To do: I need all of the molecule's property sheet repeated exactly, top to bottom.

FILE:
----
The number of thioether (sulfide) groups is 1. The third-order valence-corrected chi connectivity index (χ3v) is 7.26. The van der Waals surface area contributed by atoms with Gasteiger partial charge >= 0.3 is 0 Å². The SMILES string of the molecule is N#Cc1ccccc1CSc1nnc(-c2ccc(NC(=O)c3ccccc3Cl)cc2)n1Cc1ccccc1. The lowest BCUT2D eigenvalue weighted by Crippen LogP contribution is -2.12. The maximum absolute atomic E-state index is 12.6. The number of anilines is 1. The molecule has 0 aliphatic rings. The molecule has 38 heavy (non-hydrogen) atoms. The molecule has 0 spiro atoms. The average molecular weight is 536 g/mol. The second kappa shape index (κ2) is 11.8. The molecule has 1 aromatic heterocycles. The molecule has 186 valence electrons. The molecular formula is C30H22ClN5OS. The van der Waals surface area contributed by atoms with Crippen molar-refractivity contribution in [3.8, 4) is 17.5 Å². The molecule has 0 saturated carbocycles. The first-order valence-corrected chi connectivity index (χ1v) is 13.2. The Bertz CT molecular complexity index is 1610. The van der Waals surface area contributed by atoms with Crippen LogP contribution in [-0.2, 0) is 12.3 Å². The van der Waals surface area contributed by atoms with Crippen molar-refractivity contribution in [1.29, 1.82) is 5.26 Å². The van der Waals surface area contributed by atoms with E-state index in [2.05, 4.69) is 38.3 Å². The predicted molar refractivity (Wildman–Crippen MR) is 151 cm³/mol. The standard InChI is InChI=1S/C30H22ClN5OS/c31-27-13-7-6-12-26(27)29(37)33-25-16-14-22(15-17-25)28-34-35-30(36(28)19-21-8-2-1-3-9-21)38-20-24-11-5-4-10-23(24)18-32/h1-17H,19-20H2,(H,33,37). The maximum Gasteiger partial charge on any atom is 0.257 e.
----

The number of thioether (sulfide) groups is 1. The third-order valence-corrected chi connectivity index (χ3v) is 7.26. The van der Waals surface area contributed by atoms with Gasteiger partial charge >= 0.3 is 0 Å². The SMILES string of the molecule is N#Cc1ccccc1CSc1nnc(-c2ccc(NC(=O)c3ccccc3Cl)cc2)n1Cc1ccccc1. The lowest BCUT2D eigenvalue weighted by Crippen LogP contribution is -2.12. The maximum absolute atomic E-state index is 12.6. The number of anilines is 1. The molecule has 0 aliphatic rings. The molecule has 38 heavy (non-hydrogen) atoms. The molecule has 0 spiro atoms. The average molecular weight is 536 g/mol. The second kappa shape index (κ2) is 11.8. The molecule has 1 aromatic heterocycles. The molecule has 186 valence electrons. The molecular formula is C30H22ClN5OS. The van der Waals surface area contributed by atoms with Crippen molar-refractivity contribution in [3.8, 4) is 17.5 Å². The molecule has 0 saturated carbocycles. The first-order valence-corrected chi connectivity index (χ1v) is 13.2. The Bertz CT molecular complexity index is 1610. The van der Waals surface area contributed by atoms with Crippen LogP contribution in [-0.2, 0) is 12.3 Å². The van der Waals surface area contributed by atoms with Crippen molar-refractivity contribution in [1.29, 1.82) is 5.26 Å². The van der Waals surface area contributed by atoms with E-state index in [2.05, 4.69) is 38.3 Å². The predicted molar refractivity (Wildman–Crippen MR) is 151 cm³/mol. The standard InChI is InChI=1S/C30H22ClN5OS/c31-27-13-7-6-12-26(27)29(37)33-25-16-14-22(15-17-25)28-34-35-30(36(28)19-21-8-2-1-3-9-21)38-20-24-11-5-4-10-23(24)18-32/h1-17H,19-20H2,(H,33,37). The maximum Gasteiger partial charge on any atom is 0.257 e.